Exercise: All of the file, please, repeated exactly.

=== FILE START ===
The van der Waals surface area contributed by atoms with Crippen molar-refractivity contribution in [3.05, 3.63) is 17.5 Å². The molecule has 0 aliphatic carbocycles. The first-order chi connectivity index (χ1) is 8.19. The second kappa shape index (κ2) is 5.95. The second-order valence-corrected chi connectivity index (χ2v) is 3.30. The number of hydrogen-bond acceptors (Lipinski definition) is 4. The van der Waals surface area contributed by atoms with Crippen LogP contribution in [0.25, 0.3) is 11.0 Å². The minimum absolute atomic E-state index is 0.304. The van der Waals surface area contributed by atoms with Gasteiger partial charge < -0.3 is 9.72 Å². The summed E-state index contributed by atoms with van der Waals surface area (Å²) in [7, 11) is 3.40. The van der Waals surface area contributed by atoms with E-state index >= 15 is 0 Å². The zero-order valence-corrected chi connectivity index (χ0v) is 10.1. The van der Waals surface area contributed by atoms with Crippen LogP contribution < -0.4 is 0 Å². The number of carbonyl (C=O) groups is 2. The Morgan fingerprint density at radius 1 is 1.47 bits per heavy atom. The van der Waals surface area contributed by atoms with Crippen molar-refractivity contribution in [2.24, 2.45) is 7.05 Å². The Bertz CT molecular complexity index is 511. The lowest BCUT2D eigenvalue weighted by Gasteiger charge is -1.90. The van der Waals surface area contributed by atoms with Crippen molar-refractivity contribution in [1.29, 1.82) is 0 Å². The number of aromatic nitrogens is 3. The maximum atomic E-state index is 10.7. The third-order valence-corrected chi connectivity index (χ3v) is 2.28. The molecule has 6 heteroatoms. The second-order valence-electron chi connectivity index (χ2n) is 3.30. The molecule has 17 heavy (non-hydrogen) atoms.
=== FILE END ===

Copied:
The van der Waals surface area contributed by atoms with Crippen molar-refractivity contribution in [3.05, 3.63) is 17.5 Å². The molecule has 0 aliphatic carbocycles. The first-order chi connectivity index (χ1) is 8.19. The second kappa shape index (κ2) is 5.95. The second-order valence-corrected chi connectivity index (χ2v) is 3.30. The number of hydrogen-bond acceptors (Lipinski definition) is 4. The van der Waals surface area contributed by atoms with Crippen LogP contribution in [0.25, 0.3) is 11.0 Å². The minimum absolute atomic E-state index is 0.304. The van der Waals surface area contributed by atoms with Gasteiger partial charge < -0.3 is 9.72 Å². The summed E-state index contributed by atoms with van der Waals surface area (Å²) in [7, 11) is 3.40. The van der Waals surface area contributed by atoms with E-state index >= 15 is 0 Å². The zero-order valence-corrected chi connectivity index (χ0v) is 10.1. The van der Waals surface area contributed by atoms with Crippen LogP contribution < -0.4 is 0 Å². The number of carbonyl (C=O) groups is 2. The Morgan fingerprint density at radius 1 is 1.47 bits per heavy atom. The van der Waals surface area contributed by atoms with Crippen molar-refractivity contribution in [2.24, 2.45) is 7.05 Å². The Bertz CT molecular complexity index is 511. The lowest BCUT2D eigenvalue weighted by Gasteiger charge is -1.90. The van der Waals surface area contributed by atoms with Crippen molar-refractivity contribution in [1.29, 1.82) is 0 Å². The number of aromatic nitrogens is 3. The maximum atomic E-state index is 10.7. The third-order valence-corrected chi connectivity index (χ3v) is 2.28. The molecule has 6 heteroatoms. The second-order valence-electron chi connectivity index (χ2n) is 3.30. The molecule has 17 heavy (non-hydrogen) atoms.